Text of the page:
Aging is the biggest risk factor for perturbation of the nervous system, even in the absence of distinct disease or trauma. For yet unknown reasons, the impulse conducting, myelinated projections and synaptic connections between nerve cells are especially vulnerable to aging-related degeneration. These pathological alterations often manifest as cognitive, sensory, and motor decline in older adults and represent a serious socio-economic challenge.
Malactivation leads to damage
Scientists have long assumed that inflammation plays an important role in this process. Mal- or overactivation of distinct cells belonging to the innate immune system—the microglia—appears to promote damage of nerve fibers and synapses in the aging central nervous system (CNS). In a recent project, scientists of the University Hospital Würzburg have now discovered an important role of the adaptive immune system.
The study was conducted at the Department of Neurology under corresponding author and lecturer Dr. Janos Groh from the section of “Developmental Neurobiology” (Prof. Dr. Rudolf Martini) in collaboration with Professor Wolfgang Kastenmüller (Institute for Systems Immunology) and Dr. Antoine-Emmanuel Saliba from the Helmholtz Institute for RNA-based Infection Research. The results of the study have now been published in the scientific journal Nature Aging.
T cells as mediators of neurodegeneration
“Cytotoxic CD8+ T cells normally recognize and fight infected or malignant cells. However, in case of autoimmune diseases like multiple sclerosis, they can also do unwanted damage in the nervous system,” says Janos Groh. The scientists could previously identify such CD8+ T cells as important disease amplifiers in models of various genetically mediated neurological disorders. Their role in the aging CNS, however, was so far poorly investigated on a functional level. In order to shed light on this question, the researchers investigated the impact of CD8+ T cells in aged mice, where these cells were found in increased numbers in fiber tracts.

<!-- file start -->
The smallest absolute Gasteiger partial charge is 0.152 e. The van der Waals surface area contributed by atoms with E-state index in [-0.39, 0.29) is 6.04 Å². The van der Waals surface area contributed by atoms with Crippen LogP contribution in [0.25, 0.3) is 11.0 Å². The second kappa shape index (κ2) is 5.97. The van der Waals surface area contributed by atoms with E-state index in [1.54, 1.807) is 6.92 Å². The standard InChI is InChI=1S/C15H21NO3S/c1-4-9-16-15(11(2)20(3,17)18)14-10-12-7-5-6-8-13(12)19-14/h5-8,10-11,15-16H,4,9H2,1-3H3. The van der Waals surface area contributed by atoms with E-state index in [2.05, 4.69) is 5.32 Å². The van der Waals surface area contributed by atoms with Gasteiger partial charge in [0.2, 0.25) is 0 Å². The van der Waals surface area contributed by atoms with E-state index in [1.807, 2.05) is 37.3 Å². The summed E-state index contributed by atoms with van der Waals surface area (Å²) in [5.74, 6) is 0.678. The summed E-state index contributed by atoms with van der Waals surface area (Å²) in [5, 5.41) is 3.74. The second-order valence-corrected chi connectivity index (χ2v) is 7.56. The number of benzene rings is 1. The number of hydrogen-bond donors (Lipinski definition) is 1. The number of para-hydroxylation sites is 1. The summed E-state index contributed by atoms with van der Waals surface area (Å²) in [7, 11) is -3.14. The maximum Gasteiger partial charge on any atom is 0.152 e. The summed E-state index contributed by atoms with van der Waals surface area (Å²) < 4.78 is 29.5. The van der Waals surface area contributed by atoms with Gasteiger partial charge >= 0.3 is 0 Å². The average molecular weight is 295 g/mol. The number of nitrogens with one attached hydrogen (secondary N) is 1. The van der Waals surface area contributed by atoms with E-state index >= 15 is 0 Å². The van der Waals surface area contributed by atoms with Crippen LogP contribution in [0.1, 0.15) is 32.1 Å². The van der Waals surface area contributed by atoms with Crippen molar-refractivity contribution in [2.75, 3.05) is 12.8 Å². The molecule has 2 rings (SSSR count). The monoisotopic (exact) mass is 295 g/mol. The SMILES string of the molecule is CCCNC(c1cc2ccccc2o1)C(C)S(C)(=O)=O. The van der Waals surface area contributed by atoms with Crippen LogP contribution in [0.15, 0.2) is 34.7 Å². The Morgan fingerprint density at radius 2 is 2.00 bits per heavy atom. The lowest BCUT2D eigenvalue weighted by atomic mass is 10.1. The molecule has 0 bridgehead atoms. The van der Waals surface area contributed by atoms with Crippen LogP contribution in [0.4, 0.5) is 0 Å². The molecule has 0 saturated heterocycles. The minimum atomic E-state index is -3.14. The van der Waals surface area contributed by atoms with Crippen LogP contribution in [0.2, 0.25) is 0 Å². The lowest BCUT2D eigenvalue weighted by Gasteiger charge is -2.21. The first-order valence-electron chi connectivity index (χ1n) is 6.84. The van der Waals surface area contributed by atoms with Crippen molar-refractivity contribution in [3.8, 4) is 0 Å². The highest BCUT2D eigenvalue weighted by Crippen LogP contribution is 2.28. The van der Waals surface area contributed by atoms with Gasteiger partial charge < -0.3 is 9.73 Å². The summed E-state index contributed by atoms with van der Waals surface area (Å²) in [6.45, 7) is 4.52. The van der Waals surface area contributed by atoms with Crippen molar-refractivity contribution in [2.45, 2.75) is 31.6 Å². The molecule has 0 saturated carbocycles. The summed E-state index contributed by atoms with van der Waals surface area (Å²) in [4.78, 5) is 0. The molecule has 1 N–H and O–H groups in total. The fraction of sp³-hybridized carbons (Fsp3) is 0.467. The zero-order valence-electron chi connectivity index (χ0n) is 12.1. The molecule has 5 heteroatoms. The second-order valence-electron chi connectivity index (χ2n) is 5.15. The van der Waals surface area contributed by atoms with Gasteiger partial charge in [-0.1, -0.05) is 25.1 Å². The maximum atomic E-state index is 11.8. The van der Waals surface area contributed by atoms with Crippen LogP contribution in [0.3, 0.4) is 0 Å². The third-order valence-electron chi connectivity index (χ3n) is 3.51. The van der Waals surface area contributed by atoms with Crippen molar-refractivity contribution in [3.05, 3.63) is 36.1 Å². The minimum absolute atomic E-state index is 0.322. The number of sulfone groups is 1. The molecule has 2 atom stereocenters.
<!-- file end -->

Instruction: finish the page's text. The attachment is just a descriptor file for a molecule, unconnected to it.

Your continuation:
“We show that the accumulation of CD8+ T cells leads to degeneration of nerve fibers in the CNS of normal aging mice, which contributes to motor and cognitive decline,” Groh summarizes the most important results of the study. Using modern gene expression analyses on the single-cell level, the team could for the first time characterize distinct populations of these CD8+ T cells in the brains of adult and aged mice in detail. This helped the scientists to subsequently clarify how the CD8+ T cells cause harm in the brain using precise immunological animal experiments.
Inflammation as a risk as well as therapeutic opportunity
“In addition, we show that T cell-mediated damage in aged but not adult mice is aggravated by systemic inflammation,” Groh adds. According to him, the study therefore confirms that CD8+ T cells are important effectors of inflammation-driven damage to the aging CNS, for example also after infections at more distant sites of the body. In future studies, the researchers want to clarify why and how exactly this inflammatory response is initiated.
Finally, the scientists could find very similar T cell reactions as observed in mice also in autopsies of CNS white matter from older humans. CD8+ T cells might therefore represent a putative target for therapeutic approaches to mitigate aging-related decline of structure and function of the nervous system. The study thus provides basic-scientific and translationally relevant insights into degenerative aging-related processes and another example for the complex interaction between the nervous and the immune system.